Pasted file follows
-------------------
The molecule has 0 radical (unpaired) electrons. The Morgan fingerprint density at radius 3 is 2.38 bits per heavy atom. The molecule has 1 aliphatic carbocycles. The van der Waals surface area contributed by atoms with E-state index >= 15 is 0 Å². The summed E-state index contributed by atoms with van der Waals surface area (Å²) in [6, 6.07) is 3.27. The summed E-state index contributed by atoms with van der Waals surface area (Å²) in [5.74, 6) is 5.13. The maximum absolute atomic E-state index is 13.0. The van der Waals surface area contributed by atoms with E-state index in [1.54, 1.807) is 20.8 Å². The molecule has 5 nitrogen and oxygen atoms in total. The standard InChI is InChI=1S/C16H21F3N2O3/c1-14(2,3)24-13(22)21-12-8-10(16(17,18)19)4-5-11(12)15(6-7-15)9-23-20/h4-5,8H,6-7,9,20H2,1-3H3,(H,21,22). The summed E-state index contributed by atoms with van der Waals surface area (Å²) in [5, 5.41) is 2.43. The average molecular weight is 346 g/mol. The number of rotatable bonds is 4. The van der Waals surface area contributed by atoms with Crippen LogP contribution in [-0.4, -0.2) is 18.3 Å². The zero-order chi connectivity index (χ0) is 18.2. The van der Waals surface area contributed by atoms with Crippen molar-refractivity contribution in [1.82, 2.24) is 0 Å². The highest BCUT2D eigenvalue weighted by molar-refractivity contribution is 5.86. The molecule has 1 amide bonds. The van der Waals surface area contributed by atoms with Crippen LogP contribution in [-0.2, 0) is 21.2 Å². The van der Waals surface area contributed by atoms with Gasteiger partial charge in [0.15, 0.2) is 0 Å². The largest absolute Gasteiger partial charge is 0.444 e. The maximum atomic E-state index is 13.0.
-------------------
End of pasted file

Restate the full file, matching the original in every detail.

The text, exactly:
The molecule has 0 radical (unpaired) electrons. The Morgan fingerprint density at radius 3 is 2.38 bits per heavy atom. The molecule has 1 aliphatic carbocycles. The van der Waals surface area contributed by atoms with E-state index >= 15 is 0 Å². The summed E-state index contributed by atoms with van der Waals surface area (Å²) in [6, 6.07) is 3.27. The summed E-state index contributed by atoms with van der Waals surface area (Å²) in [5.74, 6) is 5.13. The maximum absolute atomic E-state index is 13.0. The van der Waals surface area contributed by atoms with E-state index in [1.54, 1.807) is 20.8 Å². The molecule has 5 nitrogen and oxygen atoms in total. The standard InChI is InChI=1S/C16H21F3N2O3/c1-14(2,3)24-13(22)21-12-8-10(16(17,18)19)4-5-11(12)15(6-7-15)9-23-20/h4-5,8H,6-7,9,20H2,1-3H3,(H,21,22). The summed E-state index contributed by atoms with van der Waals surface area (Å²) in [5, 5.41) is 2.43. The average molecular weight is 346 g/mol. The number of rotatable bonds is 4. The van der Waals surface area contributed by atoms with Crippen LogP contribution in [-0.4, -0.2) is 18.3 Å². The zero-order chi connectivity index (χ0) is 18.2. The van der Waals surface area contributed by atoms with Crippen molar-refractivity contribution in [1.82, 2.24) is 0 Å². The highest BCUT2D eigenvalue weighted by molar-refractivity contribution is 5.86. The molecule has 1 amide bonds. The van der Waals surface area contributed by atoms with Crippen LogP contribution in [-0.2, 0) is 21.2 Å². The van der Waals surface area contributed by atoms with Gasteiger partial charge in [0.15, 0.2) is 0 Å². The largest absolute Gasteiger partial charge is 0.444 e. The maximum atomic E-state index is 13.0.